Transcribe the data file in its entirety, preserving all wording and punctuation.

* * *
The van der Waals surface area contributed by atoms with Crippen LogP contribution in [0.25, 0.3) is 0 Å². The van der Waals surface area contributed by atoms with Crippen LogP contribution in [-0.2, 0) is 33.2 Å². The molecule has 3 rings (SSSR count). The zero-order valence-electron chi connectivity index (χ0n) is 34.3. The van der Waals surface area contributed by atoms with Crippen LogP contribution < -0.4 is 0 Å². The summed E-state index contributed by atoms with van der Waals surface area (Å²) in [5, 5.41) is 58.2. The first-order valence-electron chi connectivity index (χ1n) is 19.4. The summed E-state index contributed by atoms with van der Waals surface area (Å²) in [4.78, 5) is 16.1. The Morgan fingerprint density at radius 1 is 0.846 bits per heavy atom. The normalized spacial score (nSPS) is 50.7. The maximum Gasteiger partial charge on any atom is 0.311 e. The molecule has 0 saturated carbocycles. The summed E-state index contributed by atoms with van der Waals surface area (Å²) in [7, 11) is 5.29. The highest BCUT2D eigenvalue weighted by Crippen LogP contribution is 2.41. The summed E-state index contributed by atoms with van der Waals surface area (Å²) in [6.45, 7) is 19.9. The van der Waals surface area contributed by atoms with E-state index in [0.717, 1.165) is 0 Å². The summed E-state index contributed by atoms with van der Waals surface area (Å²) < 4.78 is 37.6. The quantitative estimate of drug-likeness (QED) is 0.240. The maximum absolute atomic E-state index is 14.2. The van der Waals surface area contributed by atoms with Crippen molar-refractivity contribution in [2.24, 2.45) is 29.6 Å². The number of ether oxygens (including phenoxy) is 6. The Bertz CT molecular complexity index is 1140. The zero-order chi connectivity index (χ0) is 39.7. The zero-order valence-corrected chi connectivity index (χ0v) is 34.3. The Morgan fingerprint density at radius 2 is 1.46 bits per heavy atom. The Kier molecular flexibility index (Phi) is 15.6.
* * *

The van der Waals surface area contributed by atoms with Crippen LogP contribution in [0.25, 0.3) is 0 Å². The van der Waals surface area contributed by atoms with Crippen LogP contribution in [-0.2, 0) is 33.2 Å². The molecule has 3 rings (SSSR count). The zero-order valence-electron chi connectivity index (χ0n) is 34.3. The van der Waals surface area contributed by atoms with Crippen LogP contribution < -0.4 is 0 Å². The summed E-state index contributed by atoms with van der Waals surface area (Å²) in [5, 5.41) is 58.2. The first-order valence-electron chi connectivity index (χ1n) is 19.4. The summed E-state index contributed by atoms with van der Waals surface area (Å²) in [4.78, 5) is 16.1. The Morgan fingerprint density at radius 1 is 0.846 bits per heavy atom. The normalized spacial score (nSPS) is 50.7. The maximum Gasteiger partial charge on any atom is 0.311 e. The molecule has 0 saturated carbocycles. The summed E-state index contributed by atoms with van der Waals surface area (Å²) in [7, 11) is 5.29. The highest BCUT2D eigenvalue weighted by Crippen LogP contribution is 2.41. The summed E-state index contributed by atoms with van der Waals surface area (Å²) in [6.45, 7) is 19.9. The van der Waals surface area contributed by atoms with E-state index in [0.717, 1.165) is 0 Å². The summed E-state index contributed by atoms with van der Waals surface area (Å²) < 4.78 is 37.6. The quantitative estimate of drug-likeness (QED) is 0.240. The maximum absolute atomic E-state index is 14.2. The van der Waals surface area contributed by atoms with Crippen molar-refractivity contribution in [2.24, 2.45) is 29.6 Å². The number of ether oxygens (including phenoxy) is 6. The Bertz CT molecular complexity index is 1140. The zero-order chi connectivity index (χ0) is 39.7. The zero-order valence-corrected chi connectivity index (χ0v) is 34.3. The Morgan fingerprint density at radius 2 is 1.46 bits per heavy atom. The Kier molecular flexibility index (Phi) is 15.6.